Advantageously, the weld energy required to transfer conductive material from the ground plate to the fused wire strands and fuse the wire strands together is relatively low due to the materials and the small diameters of the wire strands.
Furthermore, use of a material for the ground plate that is common to a material of the wire strands ensures that no contamination of the wire material is introduced in the transfer of material of the ground plate into the interstices of the wire strands.
The system and method of the present invention are particularly useful in fusing the cut ends of a plurality of wire strands, wherein at least a portion of the wire strands comprise a silver core wire.
In one preferred use of the system and method of the present invention, the wire strands and the ground plate are formed of MP35N alloy, and at least a portion or all of the wire strands are formed having a silver core.
In further preferred uses of the system and method of the present invention, the stranded wire conductor preferably comprises one of a 7×7 cable of wire strands or a 1×19 cable of wire strands, wherein at least a portion or all of the wire strands comprise a silver core wire.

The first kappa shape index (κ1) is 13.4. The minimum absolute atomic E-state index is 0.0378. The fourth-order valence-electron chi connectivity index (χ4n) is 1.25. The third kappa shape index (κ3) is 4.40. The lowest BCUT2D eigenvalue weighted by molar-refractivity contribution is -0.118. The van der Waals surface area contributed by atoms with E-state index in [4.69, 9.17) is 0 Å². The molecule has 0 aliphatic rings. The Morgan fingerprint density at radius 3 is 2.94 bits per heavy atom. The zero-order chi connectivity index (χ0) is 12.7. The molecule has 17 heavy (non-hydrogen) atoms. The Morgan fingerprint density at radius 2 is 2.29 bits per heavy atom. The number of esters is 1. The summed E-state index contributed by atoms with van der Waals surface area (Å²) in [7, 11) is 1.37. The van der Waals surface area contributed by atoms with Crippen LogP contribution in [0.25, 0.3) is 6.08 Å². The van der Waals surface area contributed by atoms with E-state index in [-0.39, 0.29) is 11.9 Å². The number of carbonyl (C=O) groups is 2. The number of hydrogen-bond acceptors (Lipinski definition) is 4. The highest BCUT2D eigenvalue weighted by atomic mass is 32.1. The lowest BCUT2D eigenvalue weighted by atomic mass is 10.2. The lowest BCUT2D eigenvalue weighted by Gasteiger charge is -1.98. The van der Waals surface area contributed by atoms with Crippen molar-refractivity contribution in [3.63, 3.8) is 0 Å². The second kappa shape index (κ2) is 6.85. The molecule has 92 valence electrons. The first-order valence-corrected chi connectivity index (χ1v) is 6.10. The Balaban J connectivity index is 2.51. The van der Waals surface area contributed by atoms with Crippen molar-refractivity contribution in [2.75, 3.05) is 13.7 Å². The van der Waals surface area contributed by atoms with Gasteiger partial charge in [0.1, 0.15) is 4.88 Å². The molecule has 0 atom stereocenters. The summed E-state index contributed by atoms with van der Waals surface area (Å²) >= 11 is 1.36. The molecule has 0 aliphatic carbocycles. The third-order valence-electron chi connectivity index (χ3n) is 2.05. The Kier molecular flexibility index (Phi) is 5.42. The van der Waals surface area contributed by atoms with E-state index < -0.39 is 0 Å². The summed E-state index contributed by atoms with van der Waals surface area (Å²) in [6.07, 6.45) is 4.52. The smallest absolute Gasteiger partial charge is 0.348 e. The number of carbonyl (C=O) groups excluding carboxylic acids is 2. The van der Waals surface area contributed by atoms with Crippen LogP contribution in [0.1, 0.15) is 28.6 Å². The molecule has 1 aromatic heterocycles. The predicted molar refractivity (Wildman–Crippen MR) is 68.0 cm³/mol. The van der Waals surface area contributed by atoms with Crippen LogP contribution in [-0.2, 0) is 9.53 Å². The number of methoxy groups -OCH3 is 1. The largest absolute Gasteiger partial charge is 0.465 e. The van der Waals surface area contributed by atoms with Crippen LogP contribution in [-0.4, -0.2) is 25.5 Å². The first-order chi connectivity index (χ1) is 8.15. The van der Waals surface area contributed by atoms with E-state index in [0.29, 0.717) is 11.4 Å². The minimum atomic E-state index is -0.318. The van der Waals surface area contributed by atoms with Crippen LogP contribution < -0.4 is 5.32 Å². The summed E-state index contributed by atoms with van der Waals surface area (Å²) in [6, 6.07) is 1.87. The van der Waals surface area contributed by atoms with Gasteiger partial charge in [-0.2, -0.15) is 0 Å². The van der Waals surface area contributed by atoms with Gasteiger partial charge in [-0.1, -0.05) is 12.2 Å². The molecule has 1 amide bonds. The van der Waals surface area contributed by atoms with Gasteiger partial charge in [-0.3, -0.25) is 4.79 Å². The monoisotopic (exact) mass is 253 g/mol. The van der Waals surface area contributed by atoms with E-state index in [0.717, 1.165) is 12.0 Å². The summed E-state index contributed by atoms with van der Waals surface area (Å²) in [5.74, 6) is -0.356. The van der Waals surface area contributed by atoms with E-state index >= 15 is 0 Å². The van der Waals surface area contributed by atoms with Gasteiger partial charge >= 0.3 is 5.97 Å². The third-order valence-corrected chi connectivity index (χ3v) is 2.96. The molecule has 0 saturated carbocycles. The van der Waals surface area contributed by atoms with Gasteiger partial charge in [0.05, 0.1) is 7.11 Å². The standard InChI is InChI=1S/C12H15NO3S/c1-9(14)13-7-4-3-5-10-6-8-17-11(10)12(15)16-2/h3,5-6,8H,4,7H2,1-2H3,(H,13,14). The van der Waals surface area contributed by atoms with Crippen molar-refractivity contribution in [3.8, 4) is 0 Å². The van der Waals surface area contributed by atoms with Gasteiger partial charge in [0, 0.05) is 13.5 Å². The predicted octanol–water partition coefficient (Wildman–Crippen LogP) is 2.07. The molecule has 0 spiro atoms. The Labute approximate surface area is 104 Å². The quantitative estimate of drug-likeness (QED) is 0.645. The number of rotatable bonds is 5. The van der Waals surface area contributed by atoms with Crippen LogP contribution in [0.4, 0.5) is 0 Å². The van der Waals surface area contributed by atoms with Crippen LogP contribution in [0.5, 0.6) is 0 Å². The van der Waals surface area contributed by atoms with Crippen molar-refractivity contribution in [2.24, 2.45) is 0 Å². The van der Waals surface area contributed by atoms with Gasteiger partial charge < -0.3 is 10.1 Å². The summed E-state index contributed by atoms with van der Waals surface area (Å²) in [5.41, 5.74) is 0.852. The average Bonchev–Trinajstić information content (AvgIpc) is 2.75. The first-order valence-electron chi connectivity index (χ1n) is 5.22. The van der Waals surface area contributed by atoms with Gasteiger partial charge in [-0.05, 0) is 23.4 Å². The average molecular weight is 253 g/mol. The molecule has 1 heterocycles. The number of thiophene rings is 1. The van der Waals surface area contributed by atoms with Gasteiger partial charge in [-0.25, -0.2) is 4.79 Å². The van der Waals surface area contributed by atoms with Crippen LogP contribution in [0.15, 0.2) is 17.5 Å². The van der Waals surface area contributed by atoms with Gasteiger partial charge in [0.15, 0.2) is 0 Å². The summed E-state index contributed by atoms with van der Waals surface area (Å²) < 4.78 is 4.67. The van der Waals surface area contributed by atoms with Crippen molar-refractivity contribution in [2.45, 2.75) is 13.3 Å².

Advantageously, the low electrical resistance of such silver core wires of the stranded wire conductor ensures that the current of the electrical arc between the stranded wire cut end and the ground plate is maximized without unduly heating the stranded wire conductor itself. Moreover, the diameter of the stranded wire conductor is not increased when the fusing takes place forming a weld mass.
This summary of the invention has been presented here simply to point out some of the ways that the invention overcomes difficulties presented in the prior art and to distinguish the invention from the prior art and is not intended to operate in any manner as a limitation on the interpretation of claims that are presented initially in the patent application and that are ultimately granted.
These and other advantages and features of the present invention will be more readily understood from the following detailed description of the preferred embodiments thereof, when considered in conjunction with the drawings, in which like reference numerals indicate identical structures throughout the several views, and wherein: